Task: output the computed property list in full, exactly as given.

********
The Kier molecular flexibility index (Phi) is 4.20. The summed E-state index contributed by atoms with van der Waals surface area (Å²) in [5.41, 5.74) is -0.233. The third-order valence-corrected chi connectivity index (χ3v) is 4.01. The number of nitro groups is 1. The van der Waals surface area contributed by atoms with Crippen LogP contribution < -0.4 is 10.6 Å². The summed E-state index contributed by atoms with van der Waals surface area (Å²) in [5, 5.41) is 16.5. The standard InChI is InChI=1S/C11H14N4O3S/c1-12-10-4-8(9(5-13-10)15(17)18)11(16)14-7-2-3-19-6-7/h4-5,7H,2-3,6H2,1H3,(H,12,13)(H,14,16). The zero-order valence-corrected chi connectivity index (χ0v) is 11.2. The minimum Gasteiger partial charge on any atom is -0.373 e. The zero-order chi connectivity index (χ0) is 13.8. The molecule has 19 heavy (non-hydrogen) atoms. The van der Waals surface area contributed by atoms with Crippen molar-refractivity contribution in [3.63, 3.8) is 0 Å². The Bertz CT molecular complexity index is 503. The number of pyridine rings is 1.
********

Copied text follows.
The Kier molecular flexibility index (Phi) is 4.20. The summed E-state index contributed by atoms with van der Waals surface area (Å²) in [5.41, 5.74) is -0.233. The third-order valence-corrected chi connectivity index (χ3v) is 4.01. The number of nitro groups is 1. The van der Waals surface area contributed by atoms with Crippen LogP contribution < -0.4 is 10.6 Å². The summed E-state index contributed by atoms with van der Waals surface area (Å²) in [5, 5.41) is 16.5. The standard InChI is InChI=1S/C11H14N4O3S/c1-12-10-4-8(9(5-13-10)15(17)18)11(16)14-7-2-3-19-6-7/h4-5,7H,2-3,6H2,1H3,(H,12,13)(H,14,16). The zero-order valence-corrected chi connectivity index (χ0v) is 11.2. The minimum Gasteiger partial charge on any atom is -0.373 e. The zero-order chi connectivity index (χ0) is 13.8. The molecule has 19 heavy (non-hydrogen) atoms. The van der Waals surface area contributed by atoms with Crippen molar-refractivity contribution in [3.63, 3.8) is 0 Å². The Bertz CT molecular complexity index is 503. The number of pyridine rings is 1.